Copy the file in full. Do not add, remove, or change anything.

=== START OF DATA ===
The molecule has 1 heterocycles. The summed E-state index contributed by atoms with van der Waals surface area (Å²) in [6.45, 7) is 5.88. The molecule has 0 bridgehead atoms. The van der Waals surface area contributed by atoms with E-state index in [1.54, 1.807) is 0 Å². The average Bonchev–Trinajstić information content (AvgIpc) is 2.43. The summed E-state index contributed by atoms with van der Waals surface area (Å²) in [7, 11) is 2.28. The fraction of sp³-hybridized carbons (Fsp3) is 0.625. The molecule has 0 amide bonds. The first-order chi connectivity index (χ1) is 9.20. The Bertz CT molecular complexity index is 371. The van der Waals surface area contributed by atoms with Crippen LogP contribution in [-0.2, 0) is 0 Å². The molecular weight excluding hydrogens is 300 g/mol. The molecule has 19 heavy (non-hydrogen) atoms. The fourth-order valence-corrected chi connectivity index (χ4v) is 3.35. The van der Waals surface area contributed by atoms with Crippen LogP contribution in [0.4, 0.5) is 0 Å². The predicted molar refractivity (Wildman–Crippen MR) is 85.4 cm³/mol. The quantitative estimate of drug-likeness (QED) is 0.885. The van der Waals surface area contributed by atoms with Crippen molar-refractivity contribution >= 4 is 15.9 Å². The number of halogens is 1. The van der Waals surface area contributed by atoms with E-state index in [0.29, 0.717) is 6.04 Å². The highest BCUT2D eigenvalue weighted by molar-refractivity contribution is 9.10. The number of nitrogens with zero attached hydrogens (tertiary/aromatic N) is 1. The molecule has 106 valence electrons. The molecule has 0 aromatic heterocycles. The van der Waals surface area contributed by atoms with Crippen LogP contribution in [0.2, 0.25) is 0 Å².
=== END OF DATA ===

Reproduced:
The molecule has 1 heterocycles. The summed E-state index contributed by atoms with van der Waals surface area (Å²) in [6.45, 7) is 5.88. The molecule has 0 bridgehead atoms. The van der Waals surface area contributed by atoms with E-state index in [1.54, 1.807) is 0 Å². The average Bonchev–Trinajstić information content (AvgIpc) is 2.43. The summed E-state index contributed by atoms with van der Waals surface area (Å²) in [7, 11) is 2.28. The fraction of sp³-hybridized carbons (Fsp3) is 0.625. The molecule has 0 amide bonds. The first-order chi connectivity index (χ1) is 9.20. The Bertz CT molecular complexity index is 371. The van der Waals surface area contributed by atoms with Crippen LogP contribution in [-0.2, 0) is 0 Å². The molecular weight excluding hydrogens is 300 g/mol. The molecule has 19 heavy (non-hydrogen) atoms. The fourth-order valence-corrected chi connectivity index (χ4v) is 3.35. The van der Waals surface area contributed by atoms with Crippen LogP contribution in [0.4, 0.5) is 0 Å². The predicted molar refractivity (Wildman–Crippen MR) is 85.4 cm³/mol. The quantitative estimate of drug-likeness (QED) is 0.885. The van der Waals surface area contributed by atoms with Crippen molar-refractivity contribution >= 4 is 15.9 Å². The number of halogens is 1. The van der Waals surface area contributed by atoms with E-state index in [0.29, 0.717) is 6.04 Å². The highest BCUT2D eigenvalue weighted by molar-refractivity contribution is 9.10. The number of nitrogens with zero attached hydrogens (tertiary/aromatic N) is 1. The molecule has 106 valence electrons. The molecule has 0 aromatic heterocycles. The van der Waals surface area contributed by atoms with Crippen LogP contribution in [0.2, 0.25) is 0 Å².